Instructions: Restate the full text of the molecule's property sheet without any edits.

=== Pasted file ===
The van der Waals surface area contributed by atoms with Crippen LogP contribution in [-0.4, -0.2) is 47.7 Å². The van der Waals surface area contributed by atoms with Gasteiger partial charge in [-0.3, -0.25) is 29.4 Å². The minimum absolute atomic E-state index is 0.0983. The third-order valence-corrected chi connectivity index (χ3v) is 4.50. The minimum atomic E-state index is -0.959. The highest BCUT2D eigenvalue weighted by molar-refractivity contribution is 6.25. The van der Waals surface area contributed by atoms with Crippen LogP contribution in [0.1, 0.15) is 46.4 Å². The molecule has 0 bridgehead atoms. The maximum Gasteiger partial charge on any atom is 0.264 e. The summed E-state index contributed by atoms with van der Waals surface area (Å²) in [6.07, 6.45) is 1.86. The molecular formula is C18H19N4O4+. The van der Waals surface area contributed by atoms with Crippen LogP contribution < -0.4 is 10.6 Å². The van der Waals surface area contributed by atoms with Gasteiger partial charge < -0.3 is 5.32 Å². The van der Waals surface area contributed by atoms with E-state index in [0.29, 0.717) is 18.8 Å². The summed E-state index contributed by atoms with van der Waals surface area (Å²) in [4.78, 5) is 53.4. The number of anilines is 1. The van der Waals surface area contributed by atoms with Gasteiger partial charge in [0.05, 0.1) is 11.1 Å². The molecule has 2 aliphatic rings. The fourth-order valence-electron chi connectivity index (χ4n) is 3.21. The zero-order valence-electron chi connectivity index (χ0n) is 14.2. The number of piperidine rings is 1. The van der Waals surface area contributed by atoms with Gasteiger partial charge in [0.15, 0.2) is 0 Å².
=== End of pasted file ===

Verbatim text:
The van der Waals surface area contributed by atoms with Crippen LogP contribution in [-0.4, -0.2) is 47.7 Å². The van der Waals surface area contributed by atoms with Gasteiger partial charge in [-0.3, -0.25) is 29.4 Å². The minimum absolute atomic E-state index is 0.0983. The third-order valence-corrected chi connectivity index (χ3v) is 4.50. The minimum atomic E-state index is -0.959. The highest BCUT2D eigenvalue weighted by molar-refractivity contribution is 6.25. The van der Waals surface area contributed by atoms with Crippen LogP contribution in [0.1, 0.15) is 46.4 Å². The molecule has 0 bridgehead atoms. The maximum Gasteiger partial charge on any atom is 0.264 e. The summed E-state index contributed by atoms with van der Waals surface area (Å²) in [6.07, 6.45) is 1.86. The molecular formula is C18H19N4O4+. The van der Waals surface area contributed by atoms with Crippen LogP contribution < -0.4 is 10.6 Å². The van der Waals surface area contributed by atoms with Gasteiger partial charge < -0.3 is 5.32 Å². The van der Waals surface area contributed by atoms with E-state index in [0.29, 0.717) is 18.8 Å². The summed E-state index contributed by atoms with van der Waals surface area (Å²) in [4.78, 5) is 53.4. The number of anilines is 1. The van der Waals surface area contributed by atoms with Gasteiger partial charge in [0.05, 0.1) is 11.1 Å². The molecule has 2 aliphatic rings. The fourth-order valence-electron chi connectivity index (χ4n) is 3.21. The zero-order valence-electron chi connectivity index (χ0n) is 14.2. The number of piperidine rings is 1. The van der Waals surface area contributed by atoms with Gasteiger partial charge in [0.15, 0.2) is 0 Å².